Manchester United are always a threat, too, despite their failure last Monday night. United's lack of adventure ensured that City's early nerves weren't exposed and instead it was United's systemic failings that were decisive.

Perhaps no more should be expected from a midfield of Park Ji-Sung, Paul Scholes and Michael Carrick. Carrick has accumulated some excellent statistics in recent seasons but he remains a player who shrinks in decisive games against the biggest opposition. In some ways, he is the perfect modern Manchester United footballer, relentless and prominent against the small sides but anonymous against the big ones.

For that reason, it was hard to understand why Antonio Valencia was left out. Some said he had failed in last season's Champions League final but he was not alone and he was a player in form. Ferguson played safe, perhaps revealing that

ultimately he is as surprised as anyone by this side's ability to challenge for the title.

Last Monday's defeat revealed again the genius of Alex Ferguson in keeping a side that has been reduced to the minimum by the Glazers' debt burden in contention for the title.

They have done so thanks to the management of Ferguson. Last Monday, he demonstrated the same lack of faith he has often been guilty of in European games with good reason. In Europe, as Basel proved this season, teams are not intimidated by Manchester United.

City are a side he would hope to dominate but the 6-1 at Old Trafford might have changed things, along with the presence of men like Kompany, Tevez and Yaya Toure.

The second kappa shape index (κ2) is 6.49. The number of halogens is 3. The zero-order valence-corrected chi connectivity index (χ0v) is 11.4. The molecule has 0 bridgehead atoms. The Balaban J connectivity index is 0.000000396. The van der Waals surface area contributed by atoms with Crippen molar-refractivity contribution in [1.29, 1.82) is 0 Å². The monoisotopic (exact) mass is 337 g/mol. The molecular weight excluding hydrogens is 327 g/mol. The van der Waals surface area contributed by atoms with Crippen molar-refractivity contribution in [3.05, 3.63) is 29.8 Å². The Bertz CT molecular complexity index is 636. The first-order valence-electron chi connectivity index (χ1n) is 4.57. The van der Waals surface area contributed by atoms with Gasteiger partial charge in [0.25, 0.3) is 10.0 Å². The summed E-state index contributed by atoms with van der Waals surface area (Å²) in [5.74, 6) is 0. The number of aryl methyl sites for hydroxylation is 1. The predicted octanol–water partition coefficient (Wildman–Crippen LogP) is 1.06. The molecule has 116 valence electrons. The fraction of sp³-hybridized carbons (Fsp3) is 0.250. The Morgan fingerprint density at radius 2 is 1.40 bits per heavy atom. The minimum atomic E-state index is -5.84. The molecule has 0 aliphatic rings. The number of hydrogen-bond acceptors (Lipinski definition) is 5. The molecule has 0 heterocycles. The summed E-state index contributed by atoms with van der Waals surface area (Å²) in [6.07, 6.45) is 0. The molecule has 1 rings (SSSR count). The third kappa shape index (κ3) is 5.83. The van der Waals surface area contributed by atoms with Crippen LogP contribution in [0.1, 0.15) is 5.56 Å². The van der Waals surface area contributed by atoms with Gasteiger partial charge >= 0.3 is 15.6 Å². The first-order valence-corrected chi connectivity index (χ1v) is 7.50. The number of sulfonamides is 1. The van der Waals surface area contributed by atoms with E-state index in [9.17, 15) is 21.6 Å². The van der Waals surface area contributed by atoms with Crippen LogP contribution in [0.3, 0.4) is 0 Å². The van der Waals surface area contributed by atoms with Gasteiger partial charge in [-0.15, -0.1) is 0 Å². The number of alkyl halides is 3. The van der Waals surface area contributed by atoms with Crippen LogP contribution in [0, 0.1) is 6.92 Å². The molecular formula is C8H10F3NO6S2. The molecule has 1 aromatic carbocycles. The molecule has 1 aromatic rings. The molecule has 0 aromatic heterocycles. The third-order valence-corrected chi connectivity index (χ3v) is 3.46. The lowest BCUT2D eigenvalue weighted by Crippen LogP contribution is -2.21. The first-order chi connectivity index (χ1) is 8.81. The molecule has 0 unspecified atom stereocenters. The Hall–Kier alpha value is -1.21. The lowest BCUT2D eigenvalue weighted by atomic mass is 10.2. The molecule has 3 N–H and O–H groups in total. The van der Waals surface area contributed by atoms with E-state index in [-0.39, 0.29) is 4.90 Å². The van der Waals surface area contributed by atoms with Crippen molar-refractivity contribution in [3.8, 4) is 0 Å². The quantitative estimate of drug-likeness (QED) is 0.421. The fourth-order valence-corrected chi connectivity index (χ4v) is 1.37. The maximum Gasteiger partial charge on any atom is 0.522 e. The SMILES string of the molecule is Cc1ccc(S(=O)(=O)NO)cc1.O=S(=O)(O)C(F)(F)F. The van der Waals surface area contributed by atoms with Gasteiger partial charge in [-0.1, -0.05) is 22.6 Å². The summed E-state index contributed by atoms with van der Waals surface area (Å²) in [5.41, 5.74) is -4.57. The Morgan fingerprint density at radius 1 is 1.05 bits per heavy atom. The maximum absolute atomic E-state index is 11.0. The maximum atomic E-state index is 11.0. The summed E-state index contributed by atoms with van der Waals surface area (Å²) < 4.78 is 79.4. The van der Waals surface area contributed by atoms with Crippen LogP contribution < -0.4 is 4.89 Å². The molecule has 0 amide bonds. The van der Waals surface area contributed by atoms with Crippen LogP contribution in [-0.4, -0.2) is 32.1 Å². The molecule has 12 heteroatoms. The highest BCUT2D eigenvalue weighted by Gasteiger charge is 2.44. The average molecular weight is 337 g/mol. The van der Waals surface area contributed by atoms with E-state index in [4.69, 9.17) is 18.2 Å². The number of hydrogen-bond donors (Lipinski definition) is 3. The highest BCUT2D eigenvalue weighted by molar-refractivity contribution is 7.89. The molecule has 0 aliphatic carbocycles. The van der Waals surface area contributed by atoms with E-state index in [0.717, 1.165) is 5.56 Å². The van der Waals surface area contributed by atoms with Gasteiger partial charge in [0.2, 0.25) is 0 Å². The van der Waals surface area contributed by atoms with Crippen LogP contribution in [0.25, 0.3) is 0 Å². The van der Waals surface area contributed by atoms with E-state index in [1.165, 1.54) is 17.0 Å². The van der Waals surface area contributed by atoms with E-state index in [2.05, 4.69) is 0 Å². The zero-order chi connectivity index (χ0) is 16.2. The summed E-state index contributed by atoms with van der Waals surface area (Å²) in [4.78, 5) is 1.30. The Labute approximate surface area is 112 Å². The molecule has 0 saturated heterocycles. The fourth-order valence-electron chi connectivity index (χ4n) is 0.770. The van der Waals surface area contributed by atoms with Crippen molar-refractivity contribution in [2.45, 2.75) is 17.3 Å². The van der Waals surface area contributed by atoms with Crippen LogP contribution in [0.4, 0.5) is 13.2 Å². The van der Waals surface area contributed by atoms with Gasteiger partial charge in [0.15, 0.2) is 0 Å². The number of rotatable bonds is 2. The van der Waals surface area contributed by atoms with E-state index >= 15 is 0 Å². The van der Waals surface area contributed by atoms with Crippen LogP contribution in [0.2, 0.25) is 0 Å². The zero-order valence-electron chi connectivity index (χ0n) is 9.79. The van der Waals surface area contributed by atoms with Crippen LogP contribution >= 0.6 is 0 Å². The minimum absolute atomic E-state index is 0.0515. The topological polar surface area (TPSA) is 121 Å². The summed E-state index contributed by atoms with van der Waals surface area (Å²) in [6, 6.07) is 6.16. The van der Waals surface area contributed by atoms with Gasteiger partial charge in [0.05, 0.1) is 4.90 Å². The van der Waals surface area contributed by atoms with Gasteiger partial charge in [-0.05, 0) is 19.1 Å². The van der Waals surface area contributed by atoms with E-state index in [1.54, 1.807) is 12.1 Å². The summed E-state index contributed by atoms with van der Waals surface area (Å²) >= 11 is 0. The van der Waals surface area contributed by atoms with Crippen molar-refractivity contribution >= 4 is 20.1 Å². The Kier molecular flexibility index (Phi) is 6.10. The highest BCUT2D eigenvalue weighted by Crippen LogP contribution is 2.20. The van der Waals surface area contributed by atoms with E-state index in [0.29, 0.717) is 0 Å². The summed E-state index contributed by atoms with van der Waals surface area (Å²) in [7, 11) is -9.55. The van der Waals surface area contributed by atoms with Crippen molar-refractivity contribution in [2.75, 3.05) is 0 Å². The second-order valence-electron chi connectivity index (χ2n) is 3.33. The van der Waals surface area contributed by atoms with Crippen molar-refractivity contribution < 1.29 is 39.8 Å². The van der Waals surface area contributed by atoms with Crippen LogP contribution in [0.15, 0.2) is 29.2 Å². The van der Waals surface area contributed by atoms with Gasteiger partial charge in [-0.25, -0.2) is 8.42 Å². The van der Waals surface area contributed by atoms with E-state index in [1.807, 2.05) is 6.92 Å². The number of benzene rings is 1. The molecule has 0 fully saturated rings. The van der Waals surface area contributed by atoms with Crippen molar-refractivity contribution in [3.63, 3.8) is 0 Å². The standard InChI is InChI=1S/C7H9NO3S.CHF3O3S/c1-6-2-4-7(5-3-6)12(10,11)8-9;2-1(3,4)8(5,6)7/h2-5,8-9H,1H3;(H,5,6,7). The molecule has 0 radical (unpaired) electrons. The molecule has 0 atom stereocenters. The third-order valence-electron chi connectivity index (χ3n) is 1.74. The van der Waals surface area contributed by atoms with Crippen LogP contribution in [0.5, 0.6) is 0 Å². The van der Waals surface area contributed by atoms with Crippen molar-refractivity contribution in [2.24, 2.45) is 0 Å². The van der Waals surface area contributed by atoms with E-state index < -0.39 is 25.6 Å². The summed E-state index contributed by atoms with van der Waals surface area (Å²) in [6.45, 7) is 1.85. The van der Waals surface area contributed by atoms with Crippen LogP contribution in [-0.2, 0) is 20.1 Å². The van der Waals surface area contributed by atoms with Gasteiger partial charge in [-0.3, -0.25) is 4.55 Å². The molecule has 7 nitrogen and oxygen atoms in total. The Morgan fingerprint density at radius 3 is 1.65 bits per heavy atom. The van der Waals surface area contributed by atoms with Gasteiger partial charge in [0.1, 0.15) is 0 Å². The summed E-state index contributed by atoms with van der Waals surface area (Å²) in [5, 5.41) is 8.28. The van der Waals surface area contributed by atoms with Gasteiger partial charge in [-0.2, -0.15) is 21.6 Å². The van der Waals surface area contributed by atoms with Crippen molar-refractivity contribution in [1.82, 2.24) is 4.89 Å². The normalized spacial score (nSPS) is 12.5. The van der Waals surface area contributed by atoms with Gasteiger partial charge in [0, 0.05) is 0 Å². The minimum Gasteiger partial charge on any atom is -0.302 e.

Even still, there was a time when United would not have shirked as they shirked last week. Yaya destroyed United, proving that there are certain realities beyond Ferguson's management.

United have tried to manage their debt while City burst the bank. In football, geniuses like Ferguson can only do so much. He had driven United in the title race and even if they are to fail, it is an astonishing achievement that they came as close as they did with the squad they have. They have tried to win the title without a functioning midfield or a midfield which only began to function once Scholes came out of retirement.

Ferguson can, through force of will, make the outlandish seem reasonable. He has insisted that there was nothing desperate or even unusual about Scholes' return. The reality is that it demonstrated the poverty of options in English football's most powerful club.

United will need to invest in the summer as City will strengthen again.

Mancini shook off some of his defensive caution this season, only to replace it with a pointless and self-defeating war with Tevez. He took a stand and then backed down, making the stand meaningless.

None of it seemed to matter when the final whistle went at the Etihad last Monday night. City were united in victory. They had done the hard bit. Or so it seemed. History tells Manchester City that today will be even harder. History tells Newcastle the exact same thing.